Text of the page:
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dc.contributor.advisorFarmer, Delphine
dc.contributor.authorFulgham, S. Ryan
dc.contributor.committeememberHam, Jay M.
dc.contributor.committeememberRavishankara, Akkihebbal R.
dc.contributor.committeememberVan Orden, Alan
dc.date.accessioned2020-08-31T10:12:04Z
dc.date.available2020-08-31T10:12:04Z
dc.date.issued2020
dc.descriptionIncludes bibliographical references.
dc.description2020 Summer.
dc.description.abstractThe biosphere-atmosphere exchange of organic gases over forests contributes to the formation of air pollution and the availability of forest nutrients. Forests can be both sources and sinks of volatile and semi-volatile organic compounds to the atmosphere. The role that forests play in controlling organic acid concentrations remains poorly understood, with multiple model-measurement comparisons reporting missing sources of formic acid. Large, missing sources of organic acids have been identified over different forested environments. Despite substantial seasonal variability in forest productivity and environmental conditions, a paucity of observations, during seasons other than summertime, is available. Although forest fires are a major source of hazardous organic gases and particulate matter, few measurements of semi-volatile organic compounds emitted by forest fires are available from within 1 km of the fire. Detection further-afield cannot disambiguate between chemistry at the source of the fire and chemical aging as a smoke plume traverses the atmosphere. Near-field observations are needed to characterize emissions attributable to combustion and pyrolysis processes. To improve understanding of processes that control the atmospheric budgets of organic acids, water-soluble pollutants with physicochemical properties similar to organic acids, and fire-emitted phenolic compounds, this dissertation reports measurements of the biosphere-atmosphere exchange of a suite of organic gases over a Rocky Mountain ponderosa pine forest in Colorado over four, seasonally-representative measurement campaigns. First, we report seasonally persistent, upward fluxes of organic acids, which are neither explained by direct emissions nor secondary production. Second, we present evidence for equilibrium partitioning into and out of water films on forest surfaces as both a missing source and sink of isocyanic acid and small alkanoic acids. Finally, we report significant enhancement of organic acids, phenolic compounds, and other nitrogen containing compounds during initiation of a controlled forest fire compared with the remainder of the burn. Nitrated phenols are rapidly produced and enhanced more than phenolic precursors during initial, higher temperature conditions. We attribute greater enhancement of nitrated phenols to high NOx emissions under higher temperature conditions.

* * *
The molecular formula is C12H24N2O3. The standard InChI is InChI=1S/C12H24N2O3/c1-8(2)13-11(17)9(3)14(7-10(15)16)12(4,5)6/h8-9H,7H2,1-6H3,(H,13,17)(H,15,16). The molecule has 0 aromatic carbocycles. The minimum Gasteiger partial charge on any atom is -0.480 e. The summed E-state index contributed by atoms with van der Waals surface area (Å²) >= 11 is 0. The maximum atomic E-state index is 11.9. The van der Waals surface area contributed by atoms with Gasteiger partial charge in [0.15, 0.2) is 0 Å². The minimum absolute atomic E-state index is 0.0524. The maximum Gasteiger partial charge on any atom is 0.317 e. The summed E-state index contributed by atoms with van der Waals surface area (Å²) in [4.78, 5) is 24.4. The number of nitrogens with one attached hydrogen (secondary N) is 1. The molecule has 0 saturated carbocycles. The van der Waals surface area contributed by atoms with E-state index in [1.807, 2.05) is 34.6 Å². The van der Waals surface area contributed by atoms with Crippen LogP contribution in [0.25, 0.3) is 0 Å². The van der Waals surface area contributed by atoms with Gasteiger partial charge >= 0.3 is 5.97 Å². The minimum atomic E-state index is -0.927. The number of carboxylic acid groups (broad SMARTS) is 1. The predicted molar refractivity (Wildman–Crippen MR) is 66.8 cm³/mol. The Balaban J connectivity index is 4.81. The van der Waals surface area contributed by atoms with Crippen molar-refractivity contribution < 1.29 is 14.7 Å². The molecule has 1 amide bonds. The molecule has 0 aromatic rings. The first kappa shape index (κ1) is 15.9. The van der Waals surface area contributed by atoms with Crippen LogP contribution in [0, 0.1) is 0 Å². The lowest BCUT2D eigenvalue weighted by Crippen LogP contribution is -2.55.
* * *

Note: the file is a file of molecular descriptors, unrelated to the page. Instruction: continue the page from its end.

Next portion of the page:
dc.format.mediumborn digital
dc.format.mediumdoctoral dissertations
dc.identifierFulgham_colostate_0053A_16195.pdf
dc.identifier.urihttps://hdl.handle.net/10217/211809
dc.languageEnglish
dc.publisherColorado State University. Libraries
dc.relation.ispartof2020- CSU Theses and Dissertations
dc.rightsCopyright of the original work is retained by the author.
dc.subjectCIMS
dc.subjectorganic acids
dc.subjectsurface wetness
dc.subjectflux
dc.subjectbiosphere-atmosphere exchange
dc.subjectphenolic compounds
dc.titleInsights into the biosphere-atmosphere exchange of organic gases from seasonal observations over a ponderosa pine forest
dc.typeText
dcterms.rights.dplaThe copyright and related rights status of this Item has not been evaluated (https://rightsstatements.org/vocab/CNE/1.0/). Please refer to the organization that has made the Item available for more information.
thesis.degree.disciplineChemistry
thesis.degree.grantorColorado State University
thesis.degree.levelDoctoral
thesis.degree.nameDoctor of Philosophy (Ph.D.)


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